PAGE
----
STOCKHOLM (Reuters) – Business software group SAP plans to exit Russia completely in response to Moscow’s invasion of Ukraine, although it said on Tuesday it might be possible for Russian users to run its software for years without support.
SAP joined a long list of companies, including rival Oracle last month in halting the sale of its services and products in Russia. Firms from telecom gear maker Nokia to Goldman Sachs have since left completely.
The German maker of software for the management of business processes is not providing any support or updates to sanctioned customers, SAP Chief Financial Officer Luka Mucic told reporters on a call, adding that the full impact of this may take time.
“There is no magical red button that SAP could push to make these software licenses disappear from the computers,” Mucic said of SAP’s software, which is sold either as a licensed software or on a subscription basis through the cloud.
Western countries have responded to Russian invasion of Ukraine on Feb. 24 by placing sanctions on scores of companies and individuals linked to the Kremlin, which describes its actions as a “special military operation”.
As part of its cloud shutdown, SAP has given non-sanctioned companies the choice to have their data deleted, sent to them, or migrated to a data center outside Russia.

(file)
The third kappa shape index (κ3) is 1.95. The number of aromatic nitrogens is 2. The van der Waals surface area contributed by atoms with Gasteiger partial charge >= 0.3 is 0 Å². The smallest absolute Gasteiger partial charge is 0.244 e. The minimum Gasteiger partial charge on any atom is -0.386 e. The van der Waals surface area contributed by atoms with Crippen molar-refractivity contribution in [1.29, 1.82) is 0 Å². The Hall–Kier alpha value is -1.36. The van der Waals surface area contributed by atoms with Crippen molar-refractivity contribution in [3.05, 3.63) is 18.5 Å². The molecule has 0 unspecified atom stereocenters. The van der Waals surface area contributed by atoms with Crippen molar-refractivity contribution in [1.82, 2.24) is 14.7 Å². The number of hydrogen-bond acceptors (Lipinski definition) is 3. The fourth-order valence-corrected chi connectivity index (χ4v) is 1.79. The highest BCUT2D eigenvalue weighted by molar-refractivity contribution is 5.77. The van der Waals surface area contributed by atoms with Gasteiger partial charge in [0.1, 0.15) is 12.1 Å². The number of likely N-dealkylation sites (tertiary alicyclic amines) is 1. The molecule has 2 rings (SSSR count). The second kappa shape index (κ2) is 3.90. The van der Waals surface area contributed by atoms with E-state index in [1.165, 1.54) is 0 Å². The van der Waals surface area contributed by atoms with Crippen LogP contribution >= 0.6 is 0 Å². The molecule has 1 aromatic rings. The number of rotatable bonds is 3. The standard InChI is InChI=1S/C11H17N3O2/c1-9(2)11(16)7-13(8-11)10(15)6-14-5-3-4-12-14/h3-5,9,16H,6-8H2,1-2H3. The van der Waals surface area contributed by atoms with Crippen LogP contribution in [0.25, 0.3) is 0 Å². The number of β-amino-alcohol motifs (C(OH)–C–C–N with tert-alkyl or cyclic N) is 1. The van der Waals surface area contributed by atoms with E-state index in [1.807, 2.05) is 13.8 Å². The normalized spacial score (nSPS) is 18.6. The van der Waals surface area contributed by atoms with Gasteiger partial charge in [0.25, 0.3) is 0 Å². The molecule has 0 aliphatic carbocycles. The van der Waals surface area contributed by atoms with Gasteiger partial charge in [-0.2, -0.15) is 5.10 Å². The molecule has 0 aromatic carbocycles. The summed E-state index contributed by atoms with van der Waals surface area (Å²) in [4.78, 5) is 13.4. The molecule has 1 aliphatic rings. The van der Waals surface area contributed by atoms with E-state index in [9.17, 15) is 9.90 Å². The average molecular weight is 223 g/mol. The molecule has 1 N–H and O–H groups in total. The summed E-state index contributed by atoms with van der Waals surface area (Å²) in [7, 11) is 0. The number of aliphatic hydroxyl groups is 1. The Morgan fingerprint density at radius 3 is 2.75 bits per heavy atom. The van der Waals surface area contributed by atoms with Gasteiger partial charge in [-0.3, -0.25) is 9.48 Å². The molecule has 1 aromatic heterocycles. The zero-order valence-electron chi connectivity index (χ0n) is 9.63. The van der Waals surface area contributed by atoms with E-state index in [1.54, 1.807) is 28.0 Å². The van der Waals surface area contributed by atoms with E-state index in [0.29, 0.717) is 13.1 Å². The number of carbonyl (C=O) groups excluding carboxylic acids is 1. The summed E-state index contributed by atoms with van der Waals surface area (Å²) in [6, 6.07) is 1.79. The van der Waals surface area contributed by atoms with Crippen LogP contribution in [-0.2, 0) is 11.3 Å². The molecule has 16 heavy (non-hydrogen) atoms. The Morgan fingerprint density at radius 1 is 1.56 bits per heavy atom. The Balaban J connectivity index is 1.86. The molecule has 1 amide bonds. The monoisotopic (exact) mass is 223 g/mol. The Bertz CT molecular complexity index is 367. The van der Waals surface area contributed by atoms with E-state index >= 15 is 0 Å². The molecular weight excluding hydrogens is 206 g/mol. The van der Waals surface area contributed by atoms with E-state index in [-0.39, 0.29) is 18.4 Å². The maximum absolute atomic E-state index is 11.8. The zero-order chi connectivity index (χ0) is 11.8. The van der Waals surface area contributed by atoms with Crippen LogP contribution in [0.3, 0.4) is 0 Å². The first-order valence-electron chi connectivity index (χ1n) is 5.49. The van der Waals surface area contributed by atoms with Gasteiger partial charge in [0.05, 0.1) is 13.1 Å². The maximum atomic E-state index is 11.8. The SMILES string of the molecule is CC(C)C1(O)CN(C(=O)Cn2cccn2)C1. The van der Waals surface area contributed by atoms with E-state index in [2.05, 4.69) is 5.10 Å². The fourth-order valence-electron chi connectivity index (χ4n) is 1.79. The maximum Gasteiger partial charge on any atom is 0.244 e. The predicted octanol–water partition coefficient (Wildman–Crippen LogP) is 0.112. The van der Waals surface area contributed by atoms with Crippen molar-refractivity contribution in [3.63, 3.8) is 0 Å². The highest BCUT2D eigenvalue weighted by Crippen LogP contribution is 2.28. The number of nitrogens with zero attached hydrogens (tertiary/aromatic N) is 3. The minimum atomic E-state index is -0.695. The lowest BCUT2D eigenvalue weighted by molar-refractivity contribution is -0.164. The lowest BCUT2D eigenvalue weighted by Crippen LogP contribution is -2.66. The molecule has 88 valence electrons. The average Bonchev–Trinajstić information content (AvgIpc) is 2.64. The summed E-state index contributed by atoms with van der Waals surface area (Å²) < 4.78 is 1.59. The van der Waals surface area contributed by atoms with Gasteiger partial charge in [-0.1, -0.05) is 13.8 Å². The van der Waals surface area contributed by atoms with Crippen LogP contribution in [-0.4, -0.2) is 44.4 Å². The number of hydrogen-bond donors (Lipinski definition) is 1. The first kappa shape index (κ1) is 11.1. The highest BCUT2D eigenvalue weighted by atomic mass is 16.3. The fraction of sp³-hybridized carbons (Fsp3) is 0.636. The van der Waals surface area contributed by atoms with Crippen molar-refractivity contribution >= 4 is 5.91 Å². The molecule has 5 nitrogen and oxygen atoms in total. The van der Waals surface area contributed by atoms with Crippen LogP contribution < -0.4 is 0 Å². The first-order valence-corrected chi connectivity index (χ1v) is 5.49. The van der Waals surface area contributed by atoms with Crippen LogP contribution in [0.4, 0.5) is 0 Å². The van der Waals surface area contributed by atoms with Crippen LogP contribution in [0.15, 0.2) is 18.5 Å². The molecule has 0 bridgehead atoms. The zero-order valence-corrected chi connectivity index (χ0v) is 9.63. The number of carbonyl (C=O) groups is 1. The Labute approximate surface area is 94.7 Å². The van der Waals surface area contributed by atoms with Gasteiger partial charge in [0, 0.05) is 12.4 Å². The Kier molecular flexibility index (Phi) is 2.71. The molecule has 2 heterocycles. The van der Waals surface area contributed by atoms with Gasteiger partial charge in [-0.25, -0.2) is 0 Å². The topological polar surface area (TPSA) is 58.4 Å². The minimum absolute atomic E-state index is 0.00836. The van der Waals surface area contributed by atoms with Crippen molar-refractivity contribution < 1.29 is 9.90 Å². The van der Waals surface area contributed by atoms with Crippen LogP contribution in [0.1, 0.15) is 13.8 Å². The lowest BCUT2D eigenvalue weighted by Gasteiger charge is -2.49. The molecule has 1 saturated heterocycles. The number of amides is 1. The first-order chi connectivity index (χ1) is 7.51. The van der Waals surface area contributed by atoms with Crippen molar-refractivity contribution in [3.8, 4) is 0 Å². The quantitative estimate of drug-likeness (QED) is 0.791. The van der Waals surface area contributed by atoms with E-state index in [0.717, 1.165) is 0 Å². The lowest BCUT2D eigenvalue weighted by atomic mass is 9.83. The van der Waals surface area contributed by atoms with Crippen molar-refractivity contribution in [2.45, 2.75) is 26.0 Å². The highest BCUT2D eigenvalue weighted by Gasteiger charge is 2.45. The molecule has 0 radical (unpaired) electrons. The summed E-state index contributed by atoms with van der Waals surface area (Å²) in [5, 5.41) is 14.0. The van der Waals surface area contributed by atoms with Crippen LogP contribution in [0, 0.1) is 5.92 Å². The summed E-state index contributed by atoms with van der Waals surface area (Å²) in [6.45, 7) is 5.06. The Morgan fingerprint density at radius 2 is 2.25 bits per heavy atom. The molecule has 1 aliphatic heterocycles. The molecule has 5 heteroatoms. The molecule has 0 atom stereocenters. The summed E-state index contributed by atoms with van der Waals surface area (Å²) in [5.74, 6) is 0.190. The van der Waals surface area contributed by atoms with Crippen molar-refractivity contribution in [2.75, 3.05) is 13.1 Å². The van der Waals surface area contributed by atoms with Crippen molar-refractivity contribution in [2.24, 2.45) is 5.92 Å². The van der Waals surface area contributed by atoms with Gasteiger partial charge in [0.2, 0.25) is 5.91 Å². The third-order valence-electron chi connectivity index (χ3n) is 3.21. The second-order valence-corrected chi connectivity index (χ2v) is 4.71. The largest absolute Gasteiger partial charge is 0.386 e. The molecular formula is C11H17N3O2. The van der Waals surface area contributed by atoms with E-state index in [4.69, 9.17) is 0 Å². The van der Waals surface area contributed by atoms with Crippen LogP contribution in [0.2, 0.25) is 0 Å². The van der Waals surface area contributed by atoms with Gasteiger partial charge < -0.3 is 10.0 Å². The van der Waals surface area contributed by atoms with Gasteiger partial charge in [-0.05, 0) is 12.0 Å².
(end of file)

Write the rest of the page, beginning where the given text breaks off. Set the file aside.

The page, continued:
“Those Russian cloud customers who have chosen the migration path, we will not renew their existing cloud subscriptions when they come up for renewal,” Mucic said, adding these contracts run for an average of slightly more than three years.
SAP’s business in Russia, where it has been operating for more than 30 years, contributes only a small part of its global revenue. Its business in the region, including Russia, Belarus and Ukraine, makes up about 1.5% in total.
SAP said it will focus on managing the impact of its exit on more 1,200 employees in Russia. Mucic said it would finalize the wind down plan over the coming months.
(Reporting by Supantha Mukherjee, European Technology & Telecoms Correspondent, based in Stockholm; Editing by Alexander Smith)
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